Trio of chips is specialised for machine learning, video transcoding, and networking.
Tencent Holdings, a Chinese tech giant and the largest video game maker on the planet, has revealed its first in-house-designed chips. A trio of chips has been designed by Tencent, and they all fill a particular niche in the data centre. Like other cloud infrastructure giants, Tencent is clearly looking at optimising business costs and operational efficiency with custom chips. In China, semiconductor self-sufficiency is a particularly good idea due to ongoing US technology trade sanctions and supply-chain logjams.
“Chips are the key components of hardware and the core infrastructure of the industrial internet,” said Dowson Tong Taosang, president of Tencent’s cloud and smart industries group. “Facing scenarios with strong business needs, Tencent has had a long-term plan and investment for chip R&D.”
Turning our attention to the hardware, the trio of new Tencent chips is as follows:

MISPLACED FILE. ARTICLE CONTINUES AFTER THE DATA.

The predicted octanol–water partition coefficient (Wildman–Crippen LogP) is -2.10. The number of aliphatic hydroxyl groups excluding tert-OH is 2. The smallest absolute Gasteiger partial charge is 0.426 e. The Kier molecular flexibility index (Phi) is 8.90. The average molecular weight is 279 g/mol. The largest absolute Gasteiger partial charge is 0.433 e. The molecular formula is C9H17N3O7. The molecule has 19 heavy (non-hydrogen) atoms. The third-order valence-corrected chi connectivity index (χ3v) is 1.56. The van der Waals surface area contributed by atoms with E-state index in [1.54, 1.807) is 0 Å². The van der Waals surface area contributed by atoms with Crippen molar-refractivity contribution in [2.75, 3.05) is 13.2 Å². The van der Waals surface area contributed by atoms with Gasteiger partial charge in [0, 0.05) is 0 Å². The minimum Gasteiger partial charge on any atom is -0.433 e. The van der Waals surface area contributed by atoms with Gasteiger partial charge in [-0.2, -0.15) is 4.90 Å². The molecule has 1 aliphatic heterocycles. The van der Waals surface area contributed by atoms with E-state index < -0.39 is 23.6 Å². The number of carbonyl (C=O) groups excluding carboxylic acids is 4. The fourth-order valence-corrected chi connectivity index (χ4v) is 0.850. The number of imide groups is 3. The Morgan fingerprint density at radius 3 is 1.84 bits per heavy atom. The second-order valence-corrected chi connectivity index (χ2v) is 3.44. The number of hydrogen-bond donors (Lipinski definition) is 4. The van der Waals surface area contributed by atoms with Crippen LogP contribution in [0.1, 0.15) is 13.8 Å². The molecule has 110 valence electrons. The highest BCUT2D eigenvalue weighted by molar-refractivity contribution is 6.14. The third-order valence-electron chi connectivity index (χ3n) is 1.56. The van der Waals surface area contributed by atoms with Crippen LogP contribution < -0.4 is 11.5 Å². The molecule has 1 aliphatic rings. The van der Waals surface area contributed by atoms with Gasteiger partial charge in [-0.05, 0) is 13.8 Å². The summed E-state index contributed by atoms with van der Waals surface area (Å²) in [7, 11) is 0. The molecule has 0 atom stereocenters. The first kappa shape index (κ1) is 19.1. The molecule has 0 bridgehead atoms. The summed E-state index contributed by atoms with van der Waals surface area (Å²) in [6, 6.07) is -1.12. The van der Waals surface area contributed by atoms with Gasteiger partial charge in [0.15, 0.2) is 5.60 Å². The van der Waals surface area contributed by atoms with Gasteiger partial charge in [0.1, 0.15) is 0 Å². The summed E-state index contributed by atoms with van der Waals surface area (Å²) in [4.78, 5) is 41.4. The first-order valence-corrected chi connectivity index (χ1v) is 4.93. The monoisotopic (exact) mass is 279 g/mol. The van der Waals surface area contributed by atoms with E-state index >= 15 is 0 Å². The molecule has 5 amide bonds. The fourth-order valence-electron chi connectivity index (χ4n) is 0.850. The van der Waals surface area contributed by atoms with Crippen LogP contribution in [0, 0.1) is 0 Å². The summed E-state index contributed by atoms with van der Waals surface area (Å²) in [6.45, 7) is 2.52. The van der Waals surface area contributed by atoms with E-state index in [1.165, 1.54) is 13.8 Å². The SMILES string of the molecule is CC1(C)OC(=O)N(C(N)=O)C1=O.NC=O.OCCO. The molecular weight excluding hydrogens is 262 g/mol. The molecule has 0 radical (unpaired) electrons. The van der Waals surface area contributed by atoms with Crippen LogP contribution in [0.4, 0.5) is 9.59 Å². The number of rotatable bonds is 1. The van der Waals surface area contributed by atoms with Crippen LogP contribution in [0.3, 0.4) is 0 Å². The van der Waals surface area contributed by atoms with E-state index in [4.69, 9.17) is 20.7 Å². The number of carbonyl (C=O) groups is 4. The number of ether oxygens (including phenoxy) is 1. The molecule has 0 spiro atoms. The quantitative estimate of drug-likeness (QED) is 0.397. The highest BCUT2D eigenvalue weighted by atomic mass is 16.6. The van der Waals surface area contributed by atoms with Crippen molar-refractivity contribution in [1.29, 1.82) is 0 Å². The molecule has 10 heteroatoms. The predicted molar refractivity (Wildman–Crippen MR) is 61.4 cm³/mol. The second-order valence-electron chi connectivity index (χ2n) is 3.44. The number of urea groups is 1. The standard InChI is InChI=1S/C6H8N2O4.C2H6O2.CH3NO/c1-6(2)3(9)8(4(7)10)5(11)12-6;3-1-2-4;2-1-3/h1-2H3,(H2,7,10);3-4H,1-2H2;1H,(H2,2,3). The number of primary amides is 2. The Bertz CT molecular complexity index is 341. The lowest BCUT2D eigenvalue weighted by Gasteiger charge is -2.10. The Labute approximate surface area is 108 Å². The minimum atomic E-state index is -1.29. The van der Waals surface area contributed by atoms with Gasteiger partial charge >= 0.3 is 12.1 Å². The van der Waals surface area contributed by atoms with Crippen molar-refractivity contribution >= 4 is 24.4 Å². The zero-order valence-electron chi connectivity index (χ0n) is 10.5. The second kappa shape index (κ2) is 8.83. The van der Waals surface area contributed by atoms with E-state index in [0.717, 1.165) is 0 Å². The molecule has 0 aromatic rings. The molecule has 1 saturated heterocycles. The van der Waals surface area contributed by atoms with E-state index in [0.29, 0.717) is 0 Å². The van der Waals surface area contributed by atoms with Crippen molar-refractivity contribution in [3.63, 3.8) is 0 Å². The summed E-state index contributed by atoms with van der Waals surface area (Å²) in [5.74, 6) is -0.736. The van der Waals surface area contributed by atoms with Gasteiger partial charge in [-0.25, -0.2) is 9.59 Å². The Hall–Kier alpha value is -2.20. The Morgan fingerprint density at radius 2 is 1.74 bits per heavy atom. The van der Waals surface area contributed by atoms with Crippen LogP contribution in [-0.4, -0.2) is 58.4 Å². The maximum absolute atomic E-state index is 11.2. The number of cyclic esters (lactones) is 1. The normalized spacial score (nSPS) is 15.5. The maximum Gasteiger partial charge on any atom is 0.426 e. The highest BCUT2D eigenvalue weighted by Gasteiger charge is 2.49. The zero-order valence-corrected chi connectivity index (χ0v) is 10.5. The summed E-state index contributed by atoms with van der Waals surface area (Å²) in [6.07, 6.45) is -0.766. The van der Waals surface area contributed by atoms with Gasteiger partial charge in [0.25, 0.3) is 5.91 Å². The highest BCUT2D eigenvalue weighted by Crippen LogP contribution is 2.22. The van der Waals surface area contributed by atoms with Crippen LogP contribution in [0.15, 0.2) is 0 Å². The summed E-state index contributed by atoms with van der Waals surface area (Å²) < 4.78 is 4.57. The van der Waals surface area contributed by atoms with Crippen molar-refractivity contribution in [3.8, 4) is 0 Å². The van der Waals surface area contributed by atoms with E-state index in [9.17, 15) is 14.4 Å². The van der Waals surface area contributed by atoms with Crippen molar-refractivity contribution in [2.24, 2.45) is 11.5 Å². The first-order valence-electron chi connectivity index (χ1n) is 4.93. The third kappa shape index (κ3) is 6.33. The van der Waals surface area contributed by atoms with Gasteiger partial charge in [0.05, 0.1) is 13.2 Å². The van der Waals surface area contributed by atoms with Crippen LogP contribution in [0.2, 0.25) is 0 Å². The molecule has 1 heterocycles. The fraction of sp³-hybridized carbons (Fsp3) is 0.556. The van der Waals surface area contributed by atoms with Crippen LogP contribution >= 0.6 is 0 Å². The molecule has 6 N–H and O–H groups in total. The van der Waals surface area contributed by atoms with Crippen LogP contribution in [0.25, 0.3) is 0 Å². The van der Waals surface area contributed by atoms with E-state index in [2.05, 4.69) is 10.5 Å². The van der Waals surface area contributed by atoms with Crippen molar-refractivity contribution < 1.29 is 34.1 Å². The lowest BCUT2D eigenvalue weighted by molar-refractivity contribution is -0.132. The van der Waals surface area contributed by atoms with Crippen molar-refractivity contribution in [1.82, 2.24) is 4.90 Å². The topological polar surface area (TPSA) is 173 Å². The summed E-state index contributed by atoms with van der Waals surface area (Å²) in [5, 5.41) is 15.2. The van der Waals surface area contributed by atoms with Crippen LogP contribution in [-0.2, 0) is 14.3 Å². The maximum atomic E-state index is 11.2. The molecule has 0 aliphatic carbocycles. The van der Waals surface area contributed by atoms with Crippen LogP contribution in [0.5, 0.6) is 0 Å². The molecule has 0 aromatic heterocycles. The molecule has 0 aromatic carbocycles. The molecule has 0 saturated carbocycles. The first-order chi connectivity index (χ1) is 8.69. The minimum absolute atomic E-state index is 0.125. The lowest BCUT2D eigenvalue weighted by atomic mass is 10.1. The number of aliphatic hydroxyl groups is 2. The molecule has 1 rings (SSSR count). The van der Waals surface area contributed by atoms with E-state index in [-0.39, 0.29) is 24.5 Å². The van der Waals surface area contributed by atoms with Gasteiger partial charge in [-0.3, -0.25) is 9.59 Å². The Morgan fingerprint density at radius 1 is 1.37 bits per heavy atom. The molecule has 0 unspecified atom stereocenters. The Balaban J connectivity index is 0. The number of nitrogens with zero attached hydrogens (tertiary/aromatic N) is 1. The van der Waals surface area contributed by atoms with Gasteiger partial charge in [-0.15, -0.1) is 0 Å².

- Zixiao: an AI accelerator chip which will be tasked with speeding up tasks such as processing images, processing video, and interpreting natural language. Zixiao is claimed to be twice as fast as a rival chip previously used by Tencent.
- Canghai: seems to concentrate its strengths wholly on video transcoding. One slide shown at the presentation said the new processor would enable real-time 8K / 144fps video for Tencent cloud services customers. Canghai can perform 30 per cent faster than existing solutions, said Tencent.
- Xuanling: The last piece of the server processor jigsaw is Xuanling, which is optimised for networking tasks. As a cloud services provider, this less glamorous chip might be just as important, if not more, for Tencent’s operational plans and its competition vs. Alibaba.
Rival Alibaba launched its own in-house server SoC last month – the Yitian 710 chip, based on the Armv9 architecture, and fabricated at 7nm. Unfortunately we don’t have much in the way of technical details behind the new chips from Tencent, neither the underlying architecture(s) nor the contracted chip foundries.